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So here's an excerpt of my directory tree:

|-- 20070214_014700.a  
|   |-- info  
|   |-- processed  
|       |-- HH.EL..BHZ  
|       |-- AZ.AS..HHZ  
|       |-- (hundreds more)  
|   |-- raw  
|   |-- resp  
|-- 20100737_055560.a  
|   |-- info  
|   |-- processed  
|   |-- raw  
|   |-- resp  
|-- 20190537_028750.a  
|   |-- info  
|   |-- processed  
|   |-- raw  
|   |-- resp  

I have ~13,000 directories (ending in .a) and each directory has a 'processed' subdirectory which has files I'd like to copy from every processed/ directory into a single directory. Some of these files may have the same filename so I'd also like to rename them based on their parent directory. I'm not too picky but something similar to:

20070214_014700_HH.EL..BHZ

The whole dataset is 3 TB so I've been testing on just a few directories using 'find':

find . -name processed -exec cp -r '{}' 'test/{}' \;

For some reason this dumps some files into test/ but also creates another processed/ directory inside of that. I'm not sure how to include a copy command and renaming function into find at the same time so any advice would be great. Thanks for the help.

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find . -type f -path "./*.a/processed/*" -exec sh -c '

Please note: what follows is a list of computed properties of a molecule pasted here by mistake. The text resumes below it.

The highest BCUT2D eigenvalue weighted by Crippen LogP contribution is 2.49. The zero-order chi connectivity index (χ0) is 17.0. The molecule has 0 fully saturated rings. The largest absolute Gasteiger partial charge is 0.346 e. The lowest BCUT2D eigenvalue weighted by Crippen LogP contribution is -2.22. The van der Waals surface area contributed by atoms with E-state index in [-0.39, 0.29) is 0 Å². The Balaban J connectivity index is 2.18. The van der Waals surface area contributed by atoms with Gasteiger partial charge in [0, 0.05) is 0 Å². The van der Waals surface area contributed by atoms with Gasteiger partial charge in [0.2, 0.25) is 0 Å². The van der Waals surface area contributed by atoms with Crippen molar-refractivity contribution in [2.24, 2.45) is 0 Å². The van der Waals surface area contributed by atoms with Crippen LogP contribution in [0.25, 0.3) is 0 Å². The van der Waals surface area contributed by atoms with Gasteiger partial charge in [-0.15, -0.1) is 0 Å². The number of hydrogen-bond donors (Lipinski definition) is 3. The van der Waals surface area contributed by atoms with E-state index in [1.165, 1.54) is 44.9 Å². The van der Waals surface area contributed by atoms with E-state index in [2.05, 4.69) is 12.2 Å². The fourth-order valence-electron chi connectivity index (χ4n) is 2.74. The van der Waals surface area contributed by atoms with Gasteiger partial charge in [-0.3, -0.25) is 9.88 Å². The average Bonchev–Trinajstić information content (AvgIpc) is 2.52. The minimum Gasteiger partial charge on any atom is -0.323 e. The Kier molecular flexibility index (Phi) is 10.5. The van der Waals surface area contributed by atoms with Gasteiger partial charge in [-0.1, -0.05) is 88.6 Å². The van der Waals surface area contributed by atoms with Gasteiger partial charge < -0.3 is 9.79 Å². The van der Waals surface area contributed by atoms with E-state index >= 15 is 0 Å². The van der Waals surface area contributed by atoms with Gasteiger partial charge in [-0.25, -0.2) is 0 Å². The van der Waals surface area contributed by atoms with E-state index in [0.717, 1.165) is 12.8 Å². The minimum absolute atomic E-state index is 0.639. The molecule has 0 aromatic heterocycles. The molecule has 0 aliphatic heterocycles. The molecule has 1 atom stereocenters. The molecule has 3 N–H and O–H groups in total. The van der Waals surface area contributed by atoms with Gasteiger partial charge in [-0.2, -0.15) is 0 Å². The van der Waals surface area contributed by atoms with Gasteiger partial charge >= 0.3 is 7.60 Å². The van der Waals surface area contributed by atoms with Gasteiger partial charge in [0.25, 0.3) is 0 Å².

for path; do
  prefix=${path%%.a/processed*}
  cp "$path" "test/${prefix##*/}_${path##*processed/}"
done
' sh {} +

Option -type f searches for regular files in the given path and the -exec option starts a shell script with find's result as arguments ({} +). In the for-loop each argument is assigned to the path variable.

Example: If variable path is ./20070214_014700.a/processed/AZ.AS..HHZ, then

  • prefix=${path%%.a/processed*} removes the suffix -> ./20070214_014700
  • ${prefix##*/} removes the prefix to the first / -> 20070214_014700
  • ${path##*processed/} also removes the prefix and leaves the filename -> AZ.AS..HHZ

The resulting target filename of the cp command is test/20070214_014700_AZ.AS..HHZ.

| improve this answer | |
  • Perfect, tested it out and it fits the bill exactly. Thanks a lot for the help, just starting to learn the command line so your example is very educational. – LividNoodle Aug 24 '19 at 2:50

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